Towards privatized social and employment protections in the platform economy? Evidence from the UK courier sector

Rolf, S., O'Reilly, J., Meryon, M. (2022), Research policy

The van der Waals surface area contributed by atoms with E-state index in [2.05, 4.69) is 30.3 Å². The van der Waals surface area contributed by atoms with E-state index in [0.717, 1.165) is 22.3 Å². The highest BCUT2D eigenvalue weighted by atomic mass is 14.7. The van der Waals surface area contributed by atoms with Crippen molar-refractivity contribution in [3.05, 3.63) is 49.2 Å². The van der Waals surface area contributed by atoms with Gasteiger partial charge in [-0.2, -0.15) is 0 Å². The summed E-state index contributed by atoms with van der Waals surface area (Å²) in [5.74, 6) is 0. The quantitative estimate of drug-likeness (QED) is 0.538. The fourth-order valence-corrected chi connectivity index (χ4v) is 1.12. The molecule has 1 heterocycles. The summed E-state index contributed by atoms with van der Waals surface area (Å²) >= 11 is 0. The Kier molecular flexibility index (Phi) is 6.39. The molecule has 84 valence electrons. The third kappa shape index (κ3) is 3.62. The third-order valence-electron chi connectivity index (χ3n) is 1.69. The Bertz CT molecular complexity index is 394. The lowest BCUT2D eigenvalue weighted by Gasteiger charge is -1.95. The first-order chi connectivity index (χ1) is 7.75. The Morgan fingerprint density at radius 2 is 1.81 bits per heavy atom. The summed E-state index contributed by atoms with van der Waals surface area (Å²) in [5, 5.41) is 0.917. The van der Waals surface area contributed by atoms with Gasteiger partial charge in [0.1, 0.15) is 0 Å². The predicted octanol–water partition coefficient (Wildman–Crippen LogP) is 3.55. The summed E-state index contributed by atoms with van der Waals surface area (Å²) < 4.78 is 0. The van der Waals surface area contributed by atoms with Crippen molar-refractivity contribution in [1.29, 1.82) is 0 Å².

Platform capitalism has facilitated the widespread replacement of employment contracts with contracts for services. These offer significantly fewer social and employment protections for the independent contractors engaged. What does this mean for the future of national social and employment protection (SEPs) systems? We show how the question of platform workers’ employment status – and therefore access to SEPs – remain unresolved under UK law. Drawing on socio-legal theory, we demonstrate why digital labor platforms represent a challenge to existing modes of employment law and labor market regulation. In the absence of immediate legal ‘fixes’, some unions and firms are innovating new ‘privatized social protection systems’. A ‘Self-Employed Plus’ (SE+) agreement in the UK parcel courier sector developed between Hermes, a UK-based courier service, and the GMB union represents an important example of such attempts being made to bridge the current regulatory void. We critically analyze the agreement and draw lessons for platform governance theory. We demonstrate that privatized SE+ provisions potentially offer significant benefits for platforms by reducing regulatory oversight, boosting productivity, and enhancing managerial control over platform complementors. At the same time, while they risk undermining national SEP systems and degrading worker protections, they also offer a window of opportunity for trade unions to gain a foothold in the platform economy.

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